Sölvesborg, Sweden, June 3, 2009

Thursday, May 21st: Sweden Rock Festival organizers issue a press release that reveals the 2009 edition to be yet another attendance record. Seeing as this has happened annually since 2001, one could argue it was hardly a surprise. Yet, economy is low and one can only guess how many possible attendees skip various festivities because of the fact. To break a record even in the current state of affairs further solidifies the Sweden Rock phenomena; a festival often ridiculed by mainstream media in its native country for its formula of old, tried and tested artists, yet continues to branch out onto different styles within the broad Rock/Metal field, being reflected as well in the wide age span of festival visitors.

Tuesday, June 2nd: Imagine being told the bus that was supposed to take you to the festival at hand is cancelled just hours before you’re supposed to take off, and you’re short changed for expensive last minute train tickets! Fortunately alternative affordable travel ways were found on short notice. By the way, what were the odds of sharing a car ride with another serious Warlock fanatic?


LBy the time yours truly had eventually arrived at the festival, waiting in line by the accreditation booth due to the cause of some indistinct muddle in front, and then dropping off luggage by the camping, it was nearing eight o’clock in the evening already. Thus the first band to catch was Swedes’ Witchcraft. Carrying on in the tradition of 70’s Black Sabbath and Pentagram – the latter’s influence was even recognized with a cover song – Witchcraft’s music is cozy enough to start off (well, for this here reviewer anyway!) the festival, as their, at times, Doom/Stoner meets old Prog Rock approach works for a large part. Guitarist/vocalist Magnus Pelander mentions a trip to Russia not once, but twice, as inspiration to songs, so whatever mentioned trip had in store, certainly left an impression on him. This band had a loose feel to it that accompanied the slowly setting sun just fine.


LThese Swedes take a great pride in their Viking Metal; their visual image is modest but still includes subtle hints of its fascination, such as vocalist Johan Hegg sporting a Viking horn by his side. Never the less the imagery comes more with the music, as the likes of “Runes To My Memory”, “Cry Of The Black Bird” and “Twilight Of The Thunder God” swish through this first (and all, as it would turn out) chilly festival evening. The band’s popularity is ever growing. Still, despite being rich on melody, the music fails being captivating and somehow lacking of true substance along the way. The band has often been put into the Melodic Death Metal racket because of the vocals, despite having no connotations with the sub-genre at hand otherwise. However, the monotone vocals don’t exactly help in keeping the interest for the sporadic spectator for long.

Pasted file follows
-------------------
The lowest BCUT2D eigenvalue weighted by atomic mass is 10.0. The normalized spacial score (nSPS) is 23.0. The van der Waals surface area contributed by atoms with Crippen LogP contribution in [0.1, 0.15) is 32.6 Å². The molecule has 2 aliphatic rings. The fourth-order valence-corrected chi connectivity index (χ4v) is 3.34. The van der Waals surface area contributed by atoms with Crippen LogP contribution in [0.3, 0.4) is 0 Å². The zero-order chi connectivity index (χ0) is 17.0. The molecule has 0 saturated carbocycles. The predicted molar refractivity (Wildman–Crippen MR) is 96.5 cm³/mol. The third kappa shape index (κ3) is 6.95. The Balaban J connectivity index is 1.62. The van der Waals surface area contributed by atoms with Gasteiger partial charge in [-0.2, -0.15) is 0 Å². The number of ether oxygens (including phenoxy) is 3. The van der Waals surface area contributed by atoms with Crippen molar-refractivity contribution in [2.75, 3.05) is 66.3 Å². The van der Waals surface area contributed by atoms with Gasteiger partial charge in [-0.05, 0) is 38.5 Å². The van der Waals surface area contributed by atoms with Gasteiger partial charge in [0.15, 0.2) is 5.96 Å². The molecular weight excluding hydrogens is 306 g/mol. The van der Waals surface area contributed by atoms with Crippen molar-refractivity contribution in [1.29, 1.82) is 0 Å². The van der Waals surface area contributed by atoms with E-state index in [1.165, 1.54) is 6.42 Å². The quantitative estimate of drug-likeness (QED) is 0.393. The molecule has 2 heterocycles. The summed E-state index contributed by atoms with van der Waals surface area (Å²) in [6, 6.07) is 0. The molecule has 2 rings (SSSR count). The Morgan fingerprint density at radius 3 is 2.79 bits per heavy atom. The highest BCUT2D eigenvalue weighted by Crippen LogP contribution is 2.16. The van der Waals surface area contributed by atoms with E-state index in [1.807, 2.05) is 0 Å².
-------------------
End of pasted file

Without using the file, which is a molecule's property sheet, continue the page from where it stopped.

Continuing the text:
LAlcohol abuse, business factors, bankruptcy, and not to mention the loss of his late wife; latter years have been rough for Blaze Bayley. Thus, touring in the support of an album that bears the title The Man Who Would Not Die could be interpreted in even further ways than originally intended. Here is clearly a man who believes in what he’s doing, and for all the trials that have been in his way, 2009 indeed sees his career back on the right track. Extensive touring, Sweden Rock Festival saw Bayley’s second visit in the country in just six weeks. This means the performed songs were practically identical; the set list just shortened somewhat. Just as the case was in Stockholm in April, “The Clansman”, a song from the man’s former band – the not entirely unknown Iron Maiden – sets the crowd alight the most. However, almost the entire set consists of Bayley’s solo work and as such serves as a testimony to the strength of the material at hand. Kudos to his current band, which has risen considerably above the lackluster display that was evident on the untimely recording of last year’s Live in Poland DVD release.


LStockholm area based Thrashers Decadence made their return to the Alarm stage, located just outside the Festival area, next to the Sweden Rock restaurant. Despite being a very young band still, their music is a successful venture of the golden era of Bay Area Thrash with some modern touches thrown in for good measure. Sporting well crafted melodic aggression, the impression further heightens by front woman “Metallic” Kitty Saric as she snarls and growls her way underneath a mass amount of hair. Performing songs from its three releases, new material is being let out in the open as well. Going by the reaction repeated from last year, Decadence surely has deserved a spot inside the festival area for next time.


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